At the Crem, I found I wasn’t alone. Dotted around the vast site, visitors were tying wreaths to a fence; laying flowers and cards; sitting on benches, reflecting. I got out of the car and with The Hound, began to walk around, sobbing, whilst trying to stop him cocking his leg against gravestones (no respect these young dogs). No one wished each other Merry Christmas, but we nodded, a nod of grief and understanding. A man who looked in his late sixties had set up a table groaning with flowers. He had a vase with foam in it, and was cutting the stems off flowers and making an elaborate arrangement. A taxi driver arrived in a smart suit and took a bouquet of flowers to a grave. Families arrived en masse; toddlers holding balloons tottered between gravestones, laughing. Balloons were tied to rose trees, to benches, to tiny memorial plaques.
I had taken a pink flower with me intending to put it on the memorial to the Tauber family I wrote about in the post Spirits in the Sky. Obviously, being Jewish and not celebrating Christmas, the Taubers hid from my festive flower, as despite walking and driving around for ages, I couldn’t find their stone. I put the flower I’d brought at the door of the Chapel, as near to the office where JS sits on a shelf with other departed souls as I could find.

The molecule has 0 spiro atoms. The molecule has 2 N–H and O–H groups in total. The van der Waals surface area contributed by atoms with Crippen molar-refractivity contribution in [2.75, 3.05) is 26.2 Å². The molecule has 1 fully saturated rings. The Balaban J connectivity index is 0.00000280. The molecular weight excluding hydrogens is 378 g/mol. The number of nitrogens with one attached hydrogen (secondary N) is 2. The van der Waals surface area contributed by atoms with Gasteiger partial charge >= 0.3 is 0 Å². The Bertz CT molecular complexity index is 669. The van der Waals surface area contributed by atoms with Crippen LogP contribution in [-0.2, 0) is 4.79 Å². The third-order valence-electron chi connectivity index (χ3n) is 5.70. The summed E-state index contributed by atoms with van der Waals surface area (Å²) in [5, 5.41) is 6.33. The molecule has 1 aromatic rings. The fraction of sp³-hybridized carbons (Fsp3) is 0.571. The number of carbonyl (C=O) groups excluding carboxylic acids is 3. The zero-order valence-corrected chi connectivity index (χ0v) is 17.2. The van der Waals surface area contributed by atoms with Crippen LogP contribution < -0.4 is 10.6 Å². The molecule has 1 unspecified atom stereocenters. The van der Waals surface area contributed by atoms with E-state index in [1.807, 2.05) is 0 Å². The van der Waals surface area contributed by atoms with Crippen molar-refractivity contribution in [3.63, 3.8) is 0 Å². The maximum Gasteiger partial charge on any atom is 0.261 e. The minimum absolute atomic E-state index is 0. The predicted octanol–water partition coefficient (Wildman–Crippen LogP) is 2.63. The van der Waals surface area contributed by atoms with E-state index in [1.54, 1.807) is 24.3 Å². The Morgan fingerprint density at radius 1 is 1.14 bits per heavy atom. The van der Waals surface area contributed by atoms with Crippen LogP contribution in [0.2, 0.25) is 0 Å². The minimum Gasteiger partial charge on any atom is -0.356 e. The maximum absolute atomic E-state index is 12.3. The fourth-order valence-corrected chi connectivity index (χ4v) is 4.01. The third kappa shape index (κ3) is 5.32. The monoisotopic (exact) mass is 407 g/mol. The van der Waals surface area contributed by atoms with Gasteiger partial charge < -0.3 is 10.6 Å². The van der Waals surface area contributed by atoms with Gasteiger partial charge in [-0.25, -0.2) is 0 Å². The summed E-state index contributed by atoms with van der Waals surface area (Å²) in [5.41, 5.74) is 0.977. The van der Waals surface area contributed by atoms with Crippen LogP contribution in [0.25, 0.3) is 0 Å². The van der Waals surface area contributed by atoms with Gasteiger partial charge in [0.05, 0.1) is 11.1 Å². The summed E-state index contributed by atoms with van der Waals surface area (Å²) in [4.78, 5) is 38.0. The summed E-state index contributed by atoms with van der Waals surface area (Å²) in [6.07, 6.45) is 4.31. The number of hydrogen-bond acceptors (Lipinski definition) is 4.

Back in the car, I sobbed, I wailed, I upset The Hound, I read a touching and timely message on my phone from a widow in Kent who had been thinking of me, and then I drove home, had breakfast, took The Hound on the Heath for a long walk and drove a few miles to my family for lunch. There were four of us; I had a good time, a really good time with people I love. There was great food, lively conversation and lots of silliness. The Hound stayed in Highgate as my hosts were looking after a dog for a friend. The two dogs don’t fight, they get on well – too well!
I was home by five. To avoid the delivery charge (never an issue when I was married and ordering for two), I over ordered the Christmas Eve takeaway, and ate the leftovers (curried chickpeas) in my dressing gown on Christmas night. I didn’t laugh at Ab Fab. I wondered if my sense of humour had deserted me once and for all, but Big Bird (a woman with a first-class sense of humour) told me she didn’t laugh once either, so it was Jennifer Saunders’ below-par writing, not my grief that had me granite-faced on the sofa.